The winter quarter just ended at Kellogg and this means that my MBA journey only has three more months left to completion. Ever since my second year began, my mind has been turned on to reflection mode, capturing memories, absorbing experiences, wondering what is left to do and what I may have missed out on.
At Kellogg, one of the most popular student acronyms is FOMO – Fear of Missing Out. It is touted to incoming first-year students as a warning not to overreach yourself. Kellogg’s halls are teeming with opportunities to engage with and the sheer number of choices often overwhelms new students.
I believe that we only use FOMO in half the relevant settings. It is equally appropriate for graduating second-year students, but for the opposite reason. For us, it is not so much about overextending. It is about making sure we cover as many bases as we can before we leave. In my opinion, second year is all about checking items off your bucket list and ensuring that nothing gets left behind.
I began my second year at Kellogg last fall secure in the knowledge of where I was headed for work post graduation. I accepted my offer from where I held my summer internship, and my joint venture (spouse or partner of a Kellogg student) was agog at an easy ride for the coming months.
Most of the last six months have been spent explaining to her why my second year of business school has been busier than the first year since I am no longer under the stress of recruiting.
I will readily confess that FOMO has smacked me left, right and center as I have been desperately trying to leave an imprint and absorb as much from Kellogg’s environments before my time on campus is up.
So here is a list of what I have managed to accomplish these past two quarters of my second year:
- Undertaken 10 academic courses across a variety of subjects, such as International Finance, the Affordable Care Act, Software Coding, Corporate Financial Decisions, Impact Investing, Advertising Strategy, Public Policy Analysis and Probability with its application to Decision Modeling and Customer Analytics (Study Tip: Keep a lot of caffeine and a bunch of awesome group members handy if you want to survive that diversity).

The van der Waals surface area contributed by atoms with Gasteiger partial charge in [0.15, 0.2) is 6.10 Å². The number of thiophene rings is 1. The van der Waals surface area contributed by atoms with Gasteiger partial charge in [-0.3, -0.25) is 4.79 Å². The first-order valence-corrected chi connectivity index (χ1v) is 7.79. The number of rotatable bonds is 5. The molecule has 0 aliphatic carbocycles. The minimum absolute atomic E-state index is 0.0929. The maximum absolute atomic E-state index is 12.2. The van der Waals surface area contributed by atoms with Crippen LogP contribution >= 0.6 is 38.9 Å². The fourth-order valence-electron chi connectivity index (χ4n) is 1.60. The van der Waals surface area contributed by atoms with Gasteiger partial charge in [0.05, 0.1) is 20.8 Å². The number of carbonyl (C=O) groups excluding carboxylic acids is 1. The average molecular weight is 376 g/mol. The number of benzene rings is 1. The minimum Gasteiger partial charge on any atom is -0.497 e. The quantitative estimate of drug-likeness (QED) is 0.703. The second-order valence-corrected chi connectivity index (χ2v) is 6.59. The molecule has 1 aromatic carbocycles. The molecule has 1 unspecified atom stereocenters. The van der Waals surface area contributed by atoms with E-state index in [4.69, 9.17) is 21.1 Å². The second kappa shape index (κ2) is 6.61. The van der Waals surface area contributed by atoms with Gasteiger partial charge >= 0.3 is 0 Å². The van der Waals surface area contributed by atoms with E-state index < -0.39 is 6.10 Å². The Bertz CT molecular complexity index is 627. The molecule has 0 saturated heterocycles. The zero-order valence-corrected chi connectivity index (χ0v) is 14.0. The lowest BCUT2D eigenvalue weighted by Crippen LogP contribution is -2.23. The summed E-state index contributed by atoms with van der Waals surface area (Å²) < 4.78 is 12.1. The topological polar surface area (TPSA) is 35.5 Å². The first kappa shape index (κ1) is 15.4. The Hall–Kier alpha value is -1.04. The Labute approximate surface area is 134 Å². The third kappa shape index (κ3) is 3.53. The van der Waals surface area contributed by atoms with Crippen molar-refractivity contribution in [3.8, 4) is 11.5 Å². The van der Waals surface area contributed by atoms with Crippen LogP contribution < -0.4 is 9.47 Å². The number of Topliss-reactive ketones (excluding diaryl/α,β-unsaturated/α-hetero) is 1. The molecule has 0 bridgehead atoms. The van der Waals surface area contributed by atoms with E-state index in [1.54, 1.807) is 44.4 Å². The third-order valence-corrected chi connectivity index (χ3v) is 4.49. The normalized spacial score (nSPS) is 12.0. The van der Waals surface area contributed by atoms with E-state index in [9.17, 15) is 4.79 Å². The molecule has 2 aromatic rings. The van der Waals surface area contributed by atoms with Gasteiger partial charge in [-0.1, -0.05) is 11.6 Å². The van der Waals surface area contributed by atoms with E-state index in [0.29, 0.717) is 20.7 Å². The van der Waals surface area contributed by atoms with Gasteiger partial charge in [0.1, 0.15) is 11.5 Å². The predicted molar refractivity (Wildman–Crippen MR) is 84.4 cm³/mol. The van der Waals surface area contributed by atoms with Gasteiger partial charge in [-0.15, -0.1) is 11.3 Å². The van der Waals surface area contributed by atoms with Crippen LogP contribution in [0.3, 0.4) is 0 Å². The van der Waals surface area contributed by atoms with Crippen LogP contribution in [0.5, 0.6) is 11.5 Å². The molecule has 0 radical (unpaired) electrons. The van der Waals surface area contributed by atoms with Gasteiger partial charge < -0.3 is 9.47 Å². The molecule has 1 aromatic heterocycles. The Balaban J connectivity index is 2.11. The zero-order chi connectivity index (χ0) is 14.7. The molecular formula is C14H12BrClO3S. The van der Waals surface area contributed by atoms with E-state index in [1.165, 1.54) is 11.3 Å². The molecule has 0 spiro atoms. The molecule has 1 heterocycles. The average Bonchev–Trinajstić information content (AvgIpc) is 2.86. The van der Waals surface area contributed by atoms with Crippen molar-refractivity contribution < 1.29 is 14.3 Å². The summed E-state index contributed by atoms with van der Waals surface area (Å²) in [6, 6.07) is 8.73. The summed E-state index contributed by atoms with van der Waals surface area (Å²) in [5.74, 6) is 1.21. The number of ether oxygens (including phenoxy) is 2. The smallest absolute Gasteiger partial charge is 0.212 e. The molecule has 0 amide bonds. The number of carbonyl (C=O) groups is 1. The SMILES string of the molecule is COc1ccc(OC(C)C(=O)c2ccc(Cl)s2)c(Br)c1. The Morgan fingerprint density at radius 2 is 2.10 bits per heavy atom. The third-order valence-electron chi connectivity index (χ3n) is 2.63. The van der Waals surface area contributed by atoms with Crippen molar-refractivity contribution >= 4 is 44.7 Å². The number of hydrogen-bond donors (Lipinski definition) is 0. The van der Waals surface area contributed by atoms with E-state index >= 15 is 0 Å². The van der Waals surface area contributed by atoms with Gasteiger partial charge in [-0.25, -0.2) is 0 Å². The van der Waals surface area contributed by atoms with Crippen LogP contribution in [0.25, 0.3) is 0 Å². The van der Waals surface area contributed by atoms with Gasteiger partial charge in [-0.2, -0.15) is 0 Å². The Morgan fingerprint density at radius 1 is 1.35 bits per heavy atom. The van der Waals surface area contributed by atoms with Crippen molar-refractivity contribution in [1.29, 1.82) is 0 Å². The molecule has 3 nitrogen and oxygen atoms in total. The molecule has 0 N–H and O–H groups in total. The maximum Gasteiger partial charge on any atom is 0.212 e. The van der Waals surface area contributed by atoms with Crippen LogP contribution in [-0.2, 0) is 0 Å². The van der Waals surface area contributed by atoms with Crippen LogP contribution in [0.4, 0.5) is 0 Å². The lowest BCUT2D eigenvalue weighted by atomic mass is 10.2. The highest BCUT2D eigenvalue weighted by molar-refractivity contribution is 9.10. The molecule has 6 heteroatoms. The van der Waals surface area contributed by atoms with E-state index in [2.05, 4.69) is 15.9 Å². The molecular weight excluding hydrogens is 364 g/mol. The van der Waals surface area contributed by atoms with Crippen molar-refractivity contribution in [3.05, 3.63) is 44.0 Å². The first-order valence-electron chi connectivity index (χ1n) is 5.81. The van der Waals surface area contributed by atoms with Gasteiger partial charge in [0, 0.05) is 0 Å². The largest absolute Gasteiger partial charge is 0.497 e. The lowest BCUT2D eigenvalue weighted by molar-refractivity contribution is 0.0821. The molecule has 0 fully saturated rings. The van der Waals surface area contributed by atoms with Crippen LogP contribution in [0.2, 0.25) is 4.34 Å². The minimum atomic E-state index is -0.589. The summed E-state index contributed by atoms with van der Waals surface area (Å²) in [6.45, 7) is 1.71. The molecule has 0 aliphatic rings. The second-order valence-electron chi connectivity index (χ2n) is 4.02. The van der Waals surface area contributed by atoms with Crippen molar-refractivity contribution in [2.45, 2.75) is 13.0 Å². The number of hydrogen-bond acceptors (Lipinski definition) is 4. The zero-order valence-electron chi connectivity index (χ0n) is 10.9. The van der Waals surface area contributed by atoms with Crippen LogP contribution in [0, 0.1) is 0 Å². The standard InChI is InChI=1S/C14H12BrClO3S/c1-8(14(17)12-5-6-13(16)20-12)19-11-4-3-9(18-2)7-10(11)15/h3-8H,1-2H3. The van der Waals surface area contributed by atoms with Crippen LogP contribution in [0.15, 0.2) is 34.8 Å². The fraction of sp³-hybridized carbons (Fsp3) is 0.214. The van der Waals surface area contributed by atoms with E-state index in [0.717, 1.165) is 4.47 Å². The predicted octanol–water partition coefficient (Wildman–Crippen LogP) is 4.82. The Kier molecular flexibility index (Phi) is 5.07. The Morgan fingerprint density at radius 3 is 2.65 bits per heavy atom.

- Led the Kellogg Photography Club while being supported by an awesome team that has put up with all my whims. We managed to showcase the history of the Kellogg school through 100 years of archival pictures, and right now we are in the process of clicking a personalized portrait of every member of the graduating class for our portrait project.
- Pursued my interest in social impact by trying to define an academic agenda for that space at Kellogg with the Net Impact Club. In between, I dabbled with my impact investing group to test whether an urban slum redevelopment project in a Tier 1 Indian city could be financially viable (Answer: Yes, provided you get a lot of dollars upfront!).
- Lent my efforts to bring back the Technology Conference to the school and as finance chair in the organizing team kept an eye on every dollar we spent (P.S. We finished with a handsome surplus!)
- And in between all of that, for a few hours every week I had the honor to pay forward and lend my efforts to shape the incoming class at Kellogg as a Student Admissions Reader. Of all the responsibilities I have handled at the school, none has been more close to my heart than this one.
Two things have remained constant during all the madness of the last six months. The first has been the amazingly talented group of classmates who have enabled me to succeed both in class and in clubs. We talk a lot about teamwork and culture at Kellogg and it often starts sounding like a cliché for outsiders, but for those of us in the Jacobs Center, it is something we live and breathe every day.
The second constant has been the autonomy and opportunities afforded by the school. In my endeavors I have found a participating and willing set of administrators and faculty who have been open to engage and share insights, both inside and outside the class. These past two quarters I had a privilege of learning from some of Kellogg’s most remarkable faculty, such as Prof. Sergio Rebelo, Prof. David Besanko, Prof. Florian Zettelmeyer and Prof. Ben Jones. I have marveled at the level of preparation that they bring to the class and the passion with which they have immersed themselves into their subjects.
So if you are a prospective student reading this, fear not. An MBA ride that is busy, engaging and filled with rich learning opportunities is indeed possible. Also possible, due to Kellogg’s inclusive culture, is the opportunity to share that ride with your special one – my joint venture sat next to me for half of my classes and is also an officer with me on one of the clubs.
If you are a second-year reading this, please show up for the Portrait Project!
And if you are a first-year student or soon-to-be first-year, I have two words for you:
Aftab Khanna is from New Delhi, India. Aftab is a bit of a social media addict, loves to watch any kind of sport and shares his thoughts on Twitter at @aftabkhanna.